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We are keeping a close watch on developments in Egypt in the aftermath of the revolution there in February. Many who took part in the uprising there hoped it would lead to improved relations between the country's Muslim majority and the Christian minority, but religious tensions have gotten even worse in some cities.

One hotspot is the southern city of Qena. There have been several attacks on Christians by Islamist extremists. NPR's Soraya Sarhaddi Nelson traveled to Qena recently and brings us this story.

SORAYA SARHADDI NELSON: Qena is a rural governorate renowned for its sugar cane fields. But its capital by the same name has a surprisingly cosmopolitan feel.

(SOUNDBITE OF HORNS HONKING)

SARHADDI NELSON: Veiled Muslim girls in loose-fitting clothes chat with unveiled Christian friends wearing short sleeves as they amble past fancy shops.

MUSTAFA HUSSEIN: (Foreign language spoken)

SARHADDI NELSON: Resident Mustafa Hussein, a liberal activist and a Muslim, says tribal ties are what count here. But he and Coptic friend Hala Helmy Botros, also an activist, worry this city could be torn apart by growing religious strife. They blame that on hardline Islamists who call themselves Salafis.

HALA HELMY BOTROS: (Foreign language spoken)

SARHADDI NELSON: Botros says since the revolution, extremist Salafi gangs have been trying to impose their brand of Islamic law. She claims the Egyptian police do nothing to stop them, even though the gangs are linked to the deaths of two Copts here and the maiming of a third. Botros says the extremists post decrees warning they will chop off the hair of any girl who walks around unveiled.

GIHAN SAAD: (Foreign language spoken)

SARHADDI NELSON: Fellow Copt Gihan Saad says people quickly tear down such posters. But she still is uneasy. The 32-year-old nurse says she used to feel safe living in their all-Muslim neighborhood. Now she is afraid to let her fifth-grade daughter go outdoors.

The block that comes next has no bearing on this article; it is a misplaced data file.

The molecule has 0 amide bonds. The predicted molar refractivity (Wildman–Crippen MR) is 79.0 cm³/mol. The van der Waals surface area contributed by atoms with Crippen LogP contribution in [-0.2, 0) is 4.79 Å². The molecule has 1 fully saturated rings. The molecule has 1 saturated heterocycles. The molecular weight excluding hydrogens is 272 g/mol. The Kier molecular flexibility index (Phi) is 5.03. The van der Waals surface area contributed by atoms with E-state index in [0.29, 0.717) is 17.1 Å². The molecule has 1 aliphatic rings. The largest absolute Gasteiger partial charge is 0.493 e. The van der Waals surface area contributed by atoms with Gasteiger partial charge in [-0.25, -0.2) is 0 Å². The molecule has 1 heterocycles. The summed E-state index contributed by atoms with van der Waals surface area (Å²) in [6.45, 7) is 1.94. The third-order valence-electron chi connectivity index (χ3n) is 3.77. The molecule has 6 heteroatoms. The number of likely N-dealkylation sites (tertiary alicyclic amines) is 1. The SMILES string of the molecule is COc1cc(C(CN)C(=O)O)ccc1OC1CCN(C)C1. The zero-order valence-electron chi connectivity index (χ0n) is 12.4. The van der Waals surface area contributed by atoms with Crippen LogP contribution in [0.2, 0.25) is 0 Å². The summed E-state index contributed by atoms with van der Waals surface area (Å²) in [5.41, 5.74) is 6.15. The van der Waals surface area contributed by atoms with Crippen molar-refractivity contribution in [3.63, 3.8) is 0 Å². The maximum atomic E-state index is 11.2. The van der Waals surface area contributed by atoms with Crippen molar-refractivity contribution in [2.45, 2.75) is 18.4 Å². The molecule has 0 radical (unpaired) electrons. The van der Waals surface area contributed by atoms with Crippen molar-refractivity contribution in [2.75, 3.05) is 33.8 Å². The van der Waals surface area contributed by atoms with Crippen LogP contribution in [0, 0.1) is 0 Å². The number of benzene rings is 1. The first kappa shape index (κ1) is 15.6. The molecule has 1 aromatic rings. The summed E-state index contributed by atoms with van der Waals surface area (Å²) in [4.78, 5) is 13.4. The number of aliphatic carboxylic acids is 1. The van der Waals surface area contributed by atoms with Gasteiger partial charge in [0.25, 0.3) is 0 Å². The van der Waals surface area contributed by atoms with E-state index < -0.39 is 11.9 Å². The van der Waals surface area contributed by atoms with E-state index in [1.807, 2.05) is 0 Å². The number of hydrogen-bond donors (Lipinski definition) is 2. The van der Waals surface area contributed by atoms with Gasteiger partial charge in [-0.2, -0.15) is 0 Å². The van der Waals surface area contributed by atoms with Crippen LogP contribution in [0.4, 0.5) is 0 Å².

Christian landlord Ayman Dmitry is another one who refuses to go out since a dozen men with long beards attacked him inside an apartment.

AYMAN DMITRY: (Foreign language spoken)

SARHADDI NELSON: Dmitry says they hit him with their fists and sticks. He says they tried spitting on the tiny cross tattooed on his right wrist, but that he pulled away. That earned him a deep knife cut on his arm.

Dmitry says his attackers told him they were punishing him for renting the apartment to two Muslim sisters. They claimed the girls were prostitutes, a charge he denies. They accused him of improper relations with a third sister, whom Dmitry says he met only once. He says his attackers told him they would let him go if he converted to Islam. When he refused, they held him down and cut off his right ear.

DMITRY: (Through translator) It's unspeakable, this injustice. It's bearable only because I managed to defy them and stand up for Christ. But I'm deformed now, so I don't go out.

SARHADDI NELSON: No one has been charged in the attack. Everyone interviewed for this story claims the police in Qena either fear the gangs or are in cahoots with them.

MOUSSA BORIS GIBRIL: (Foreign language spoken)

SARHADDI NELSON: Dmitry's priest, Father Moussa Boris Gibril, says the authorities and local Muslim leaders pressured their Coptic counterparts and relatives of the victim to form a reconciliation commission.

The priest says five days later the matter was declared resolved, although Dmitry and his family are far from satisfied.

(SOUNDBITE OF CHATTER)

SARHADDI NELSON: Across town, several Salafis who say they are spokesmen for the fundamentalist movement in Qena acknowledge that sectarian tensions are rising. But they disavow any connection to the gangs.

MAHMOUD: (Foreign language spoken)

SARHADDI NELSON: One spokesman, who gave his name as Mahmoud, denies that the Salafis are trying to impose Islamic law.

His friend, Dr. Mostafa Mohamed Abdou, says Salafis are more public now because the revolution made them free to speak out. He says Christians in Qena have nothing to fear.

MOSTAFA MOHAMED ABDOU: (Through translator) All my neighbors are Copts. You can ask them how Mostafa treats them and they'll tell you always well. We all live here. That's why we favor reconciliation to handle any problems that arise.

SARHADDI NELSON: Back in Cairo, human rights activists aren't convinced. Hossam Bahgat heads the Egyptian Initiative for Personal Rights, which tracks sectarian violence. He says Egypt's military rulers are wrong to ignore such attacks.

HOSSAM BAHGAT: We want to see a proper prosecution of the criminals that attacked a Christian citizen in Qena. Without holding the perpetrators accountable and compensating the victims, we will never see a real decline in sectarian tensions and sectarian violence in our society.

SARHADDI NELSON: Soraya Sarhaddi Nelson, NPR News.

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